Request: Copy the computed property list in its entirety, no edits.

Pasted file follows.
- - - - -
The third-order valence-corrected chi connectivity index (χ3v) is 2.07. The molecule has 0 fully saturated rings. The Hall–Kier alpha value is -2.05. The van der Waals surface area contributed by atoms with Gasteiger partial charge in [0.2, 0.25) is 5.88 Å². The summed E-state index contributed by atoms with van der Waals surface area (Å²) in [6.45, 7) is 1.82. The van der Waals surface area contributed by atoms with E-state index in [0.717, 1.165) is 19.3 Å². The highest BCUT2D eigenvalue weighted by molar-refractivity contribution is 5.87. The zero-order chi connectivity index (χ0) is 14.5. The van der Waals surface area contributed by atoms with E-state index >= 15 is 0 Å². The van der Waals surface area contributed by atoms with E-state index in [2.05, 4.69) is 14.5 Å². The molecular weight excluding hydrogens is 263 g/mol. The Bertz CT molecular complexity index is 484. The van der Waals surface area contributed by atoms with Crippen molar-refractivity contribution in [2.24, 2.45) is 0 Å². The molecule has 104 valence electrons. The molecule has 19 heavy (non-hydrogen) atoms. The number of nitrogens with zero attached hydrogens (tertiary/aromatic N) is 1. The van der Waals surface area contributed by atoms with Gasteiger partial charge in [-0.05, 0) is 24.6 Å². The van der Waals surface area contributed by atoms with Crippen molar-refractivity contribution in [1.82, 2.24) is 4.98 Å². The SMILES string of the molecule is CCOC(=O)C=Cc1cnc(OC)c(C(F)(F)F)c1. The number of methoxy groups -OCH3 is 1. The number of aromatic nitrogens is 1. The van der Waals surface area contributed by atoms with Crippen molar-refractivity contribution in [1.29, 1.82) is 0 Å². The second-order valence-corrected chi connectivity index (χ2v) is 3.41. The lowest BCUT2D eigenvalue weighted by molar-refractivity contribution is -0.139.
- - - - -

The third-order valence-corrected chi connectivity index (χ3v) is 2.07. The molecule has 0 fully saturated rings. The Hall–Kier alpha value is -2.05. The van der Waals surface area contributed by atoms with Gasteiger partial charge in [0.2, 0.25) is 5.88 Å². The summed E-state index contributed by atoms with van der Waals surface area (Å²) in [6.45, 7) is 1.82. The van der Waals surface area contributed by atoms with E-state index in [0.717, 1.165) is 19.3 Å². The highest BCUT2D eigenvalue weighted by molar-refractivity contribution is 5.87. The zero-order chi connectivity index (χ0) is 14.5. The van der Waals surface area contributed by atoms with E-state index >= 15 is 0 Å². The van der Waals surface area contributed by atoms with E-state index in [2.05, 4.69) is 14.5 Å². The molecular weight excluding hydrogens is 263 g/mol. The Bertz CT molecular complexity index is 484. The van der Waals surface area contributed by atoms with Crippen molar-refractivity contribution in [2.24, 2.45) is 0 Å². The molecule has 104 valence electrons. The molecule has 19 heavy (non-hydrogen) atoms. The number of nitrogens with zero attached hydrogens (tertiary/aromatic N) is 1. The van der Waals surface area contributed by atoms with Gasteiger partial charge in [-0.05, 0) is 24.6 Å². The van der Waals surface area contributed by atoms with Crippen molar-refractivity contribution in [1.82, 2.24) is 4.98 Å². The SMILES string of the molecule is CCOC(=O)C=Cc1cnc(OC)c(C(F)(F)F)c1. The number of methoxy groups -OCH3 is 1. The number of aromatic nitrogens is 1. The van der Waals surface area contributed by atoms with Crippen molar-refractivity contribution in [1.29, 1.82) is 0 Å². The second-order valence-corrected chi connectivity index (χ2v) is 3.41. The lowest BCUT2D eigenvalue weighted by molar-refractivity contribution is -0.139.